I got a show deal, FWIW, which lowered the barrier to trying it.  (I also sent some CBD balm to my mom who is recovering from surgery.)

Before experimenting on my kid, I experimented on myself, taking a very small dose of the oil–I was advised to start with an amount equal to half a grain of rice. It made me sleepy and completely turned off my anxiety.  It was very interesting to go from my state of high stress to negligible stress in less than an hour. The positive benefit lasted a day or two, not wearing off 100% right away.

My 9 year old has been in a state of fight-or-flight his entire life.  After talking it over with our naturopath and reviewing the videos and articles, including this one, that explained how the cannabinoids operate on an entirely different pathway than the meds he was on, I decided to give it a try.

We started off with the merest smear of oil, but it was enough.  We have slowly worked up to a big drop of oil twice a day.  I layer it in mango sorbet so he doesn’t taste it.  Optimal dosing is sublingual, but it tastes pretty bad.  Encapsulating it would also work for those who can swallow pills.



This is the hemp oil in a spoon with a crushed melatonin. I use a drop and then cover it with another thin layer of sorbet.  Results so far: We’ve seen a definite improvement in anxiety levels and sleep when he gets the 2x day dosing.  It didn’t affect seizures that we could tell, but it has helped his ability to cope.  Extreme stress has been a seizure trigger in the past, so the RSHO has noticeably decreased that significant trigger, which is enough right now.  We have had days where he gets one dose and a couple days completely off the RSHO and I noticed a return of the high anxiety when he didn’t get the CBD.

So, not high times, not reefer madness, but therapeutically appropriate use of a legal, natural medicine that has been screened for potency that delivers–for my family–on the promise of less anxiety without psychoactive side effects.



Other interesting hemp facts.

Dr Bradstreet’s talk at AutismOne:



Filed under ADHD, Autism, epilepsy, Supplements

What I Learned at AutismOne


Note: I’ve got some video links to update as they get posted.  They should all be up by Tuesday.


  1. I can go all day, but not all night.  I turn into a pumpkin somewhere between 7pm and 9 pm. (Orphan Black is awesome, BTW)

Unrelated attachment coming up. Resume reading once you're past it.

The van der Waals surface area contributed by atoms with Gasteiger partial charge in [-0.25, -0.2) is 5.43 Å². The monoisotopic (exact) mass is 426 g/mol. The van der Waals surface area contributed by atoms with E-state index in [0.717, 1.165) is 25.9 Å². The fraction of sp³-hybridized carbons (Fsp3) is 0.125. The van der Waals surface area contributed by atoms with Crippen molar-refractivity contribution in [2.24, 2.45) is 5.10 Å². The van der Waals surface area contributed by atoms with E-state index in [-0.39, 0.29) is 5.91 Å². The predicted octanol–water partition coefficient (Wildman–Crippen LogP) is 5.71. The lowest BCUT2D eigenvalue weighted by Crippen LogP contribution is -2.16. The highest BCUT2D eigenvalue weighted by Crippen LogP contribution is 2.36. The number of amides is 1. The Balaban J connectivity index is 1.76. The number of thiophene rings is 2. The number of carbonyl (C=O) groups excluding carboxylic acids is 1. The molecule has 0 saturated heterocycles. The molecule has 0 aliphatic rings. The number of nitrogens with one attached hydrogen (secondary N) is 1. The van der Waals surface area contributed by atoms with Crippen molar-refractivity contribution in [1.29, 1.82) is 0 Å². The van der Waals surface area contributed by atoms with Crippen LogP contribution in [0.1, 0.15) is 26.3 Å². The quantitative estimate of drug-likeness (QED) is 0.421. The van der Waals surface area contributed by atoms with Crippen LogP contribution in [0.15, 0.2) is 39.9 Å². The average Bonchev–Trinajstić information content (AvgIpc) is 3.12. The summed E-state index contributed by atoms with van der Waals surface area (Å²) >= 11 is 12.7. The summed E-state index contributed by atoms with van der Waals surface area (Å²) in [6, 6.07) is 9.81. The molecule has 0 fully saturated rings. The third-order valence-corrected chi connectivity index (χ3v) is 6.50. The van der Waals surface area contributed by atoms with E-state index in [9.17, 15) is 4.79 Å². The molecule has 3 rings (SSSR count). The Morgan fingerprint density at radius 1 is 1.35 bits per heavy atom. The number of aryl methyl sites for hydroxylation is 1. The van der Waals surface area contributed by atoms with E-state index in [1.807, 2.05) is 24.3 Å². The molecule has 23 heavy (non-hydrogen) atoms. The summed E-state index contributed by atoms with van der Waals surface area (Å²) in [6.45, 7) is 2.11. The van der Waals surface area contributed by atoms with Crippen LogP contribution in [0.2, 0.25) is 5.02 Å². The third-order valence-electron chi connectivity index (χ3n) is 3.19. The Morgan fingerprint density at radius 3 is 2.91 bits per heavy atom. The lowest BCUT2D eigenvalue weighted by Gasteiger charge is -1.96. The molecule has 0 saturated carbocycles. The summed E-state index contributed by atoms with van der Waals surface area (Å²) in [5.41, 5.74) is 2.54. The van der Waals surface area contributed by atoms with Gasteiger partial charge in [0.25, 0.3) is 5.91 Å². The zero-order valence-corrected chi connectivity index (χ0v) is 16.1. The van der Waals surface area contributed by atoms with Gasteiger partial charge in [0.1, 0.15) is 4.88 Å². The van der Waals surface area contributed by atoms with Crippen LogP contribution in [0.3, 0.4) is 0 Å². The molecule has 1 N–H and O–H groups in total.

2. We’ve been missing out big time since we’ve been denied access to medicinal marijuana and its constituent ingredients. has a line of high concentration CBD products that are derived from industrial hemp and are legal in all 50 states.Image
  3. Moms are an under-utilized natural resource. Also, we need to stop the Mommy Wars.
  4. There is always something new on the horizon. See: Magnetic Resonance Therapy.  WOW! Potential game changer.
  5. Our movement is starting to expand past autism to include parents concerned about ADHD, sensory processing disorder, food allergies, childhood leukemia, plus food activists and medical marijuana activists…  basically, anyone who wants to feel better and have healthy kids.  See: and
  6. Voltage is everything. You want to be alkaline because that means your cells have higher voltage.  Higher voltage = more oxygen.  It’s all about electrons.  Eat veggies and drink alkaline water.  See, high school chemistry does have direct bearing on your life!
  7. We’ve got to make change in the marketplace first, then the politicians will follow. See: Robyn O’Brien.
  8. Take care of yourself.  It may feel like that’s just not possible, but if you are the engine that runs your family and your child’s program (be it just ABA or everything under the sun, plus extra cooking), you’ve got to find away to keep your own engine in good working order.
  9. Essential oils do more than just smell good.  I’ll be investigating Young Living oil (my pal Guardian is a distributor).
  10. RoundUp is an utter DISASTER for human health.  Dr Stephanie Seneff from MIT gave a very chilling and very convincing presentation on it’s role in myriad health crises.  She also mapped the increase in incidence of several issues—food alleries, autism, Alzheimer’s—against the increased use of glyphosphate in the US and the graphs were kinda terrifying.  I totally get that correlation doesn’t equal causation, but damn, it’s worth taking a closer look at.Image
  11. So, GO ORGANIC!!
  12. There are amyloid-beta plaques formed in both autism and Alzheimer’s disease.  Several practitioners mentioned the disease process in both looks remarkably similar, but it’s age of onset that distinguishes it.  There is an enzyme available over the counter that will dissolve the plaques: Trehalose.  Here’s a video explanation.
  13. I learned more to help my everything-but-autism kid than I thought possible.






Filed under Autism

Why My Kid’s Food Allergies Are Ruining Your Party

I’m over at The Thinking Moms’ Revolution this morning spouting off on food allergens in the classroom.  Yep, I was pretty riled up.Image


By the way, I made these cupcakes for Allergy Kid’s 7th birthday party from the King Arthur Flour’s Gluten-Free Yellow Cake Mix and they were devoured.  He tolerates a bit of dairy so I used organic buttercream frosting and decorated them with an organic gummi bear, but you could use this recipe for vegan buttercream instead. No gluten, no artificial coloring, no preservatives.  Kids still ask me if I’m going to bring cupcakes again when I show up to volunteer in math class: